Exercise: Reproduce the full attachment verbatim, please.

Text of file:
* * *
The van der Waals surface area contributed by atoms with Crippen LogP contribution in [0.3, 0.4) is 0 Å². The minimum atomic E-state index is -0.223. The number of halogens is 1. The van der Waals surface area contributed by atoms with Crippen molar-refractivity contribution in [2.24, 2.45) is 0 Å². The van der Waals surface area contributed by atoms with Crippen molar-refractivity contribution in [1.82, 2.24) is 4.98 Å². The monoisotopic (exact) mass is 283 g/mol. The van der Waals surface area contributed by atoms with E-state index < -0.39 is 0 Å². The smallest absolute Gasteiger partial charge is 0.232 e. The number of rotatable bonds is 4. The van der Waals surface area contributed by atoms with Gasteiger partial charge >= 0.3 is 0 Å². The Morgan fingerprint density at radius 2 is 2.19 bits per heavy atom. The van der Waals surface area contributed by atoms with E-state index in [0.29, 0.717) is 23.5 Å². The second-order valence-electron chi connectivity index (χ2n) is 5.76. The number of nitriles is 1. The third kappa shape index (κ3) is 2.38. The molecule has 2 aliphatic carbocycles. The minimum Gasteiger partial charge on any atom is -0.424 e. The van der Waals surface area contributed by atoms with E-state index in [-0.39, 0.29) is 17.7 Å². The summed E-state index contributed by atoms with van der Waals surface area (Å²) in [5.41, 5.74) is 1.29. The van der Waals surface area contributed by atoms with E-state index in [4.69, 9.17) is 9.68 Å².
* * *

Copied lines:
The van der Waals surface area contributed by atoms with Crippen LogP contribution in [0.3, 0.4) is 0 Å². The minimum atomic E-state index is -0.223. The number of halogens is 1. The van der Waals surface area contributed by atoms with Crippen molar-refractivity contribution in [2.24, 2.45) is 0 Å². The van der Waals surface area contributed by atoms with Crippen molar-refractivity contribution in [1.82, 2.24) is 4.98 Å². The monoisotopic (exact) mass is 283 g/mol. The van der Waals surface area contributed by atoms with E-state index < -0.39 is 0 Å². The smallest absolute Gasteiger partial charge is 0.232 e. The number of rotatable bonds is 4. The van der Waals surface area contributed by atoms with Gasteiger partial charge >= 0.3 is 0 Å². The Morgan fingerprint density at radius 2 is 2.19 bits per heavy atom. The van der Waals surface area contributed by atoms with E-state index in [0.29, 0.717) is 23.5 Å². The second-order valence-electron chi connectivity index (χ2n) is 5.76. The number of nitriles is 1. The third kappa shape index (κ3) is 2.38. The molecule has 2 aliphatic carbocycles. The minimum Gasteiger partial charge on any atom is -0.424 e. The van der Waals surface area contributed by atoms with E-state index in [-0.39, 0.29) is 17.7 Å². The summed E-state index contributed by atoms with van der Waals surface area (Å²) in [5.41, 5.74) is 1.29. The van der Waals surface area contributed by atoms with E-state index in [4.69, 9.17) is 9.68 Å².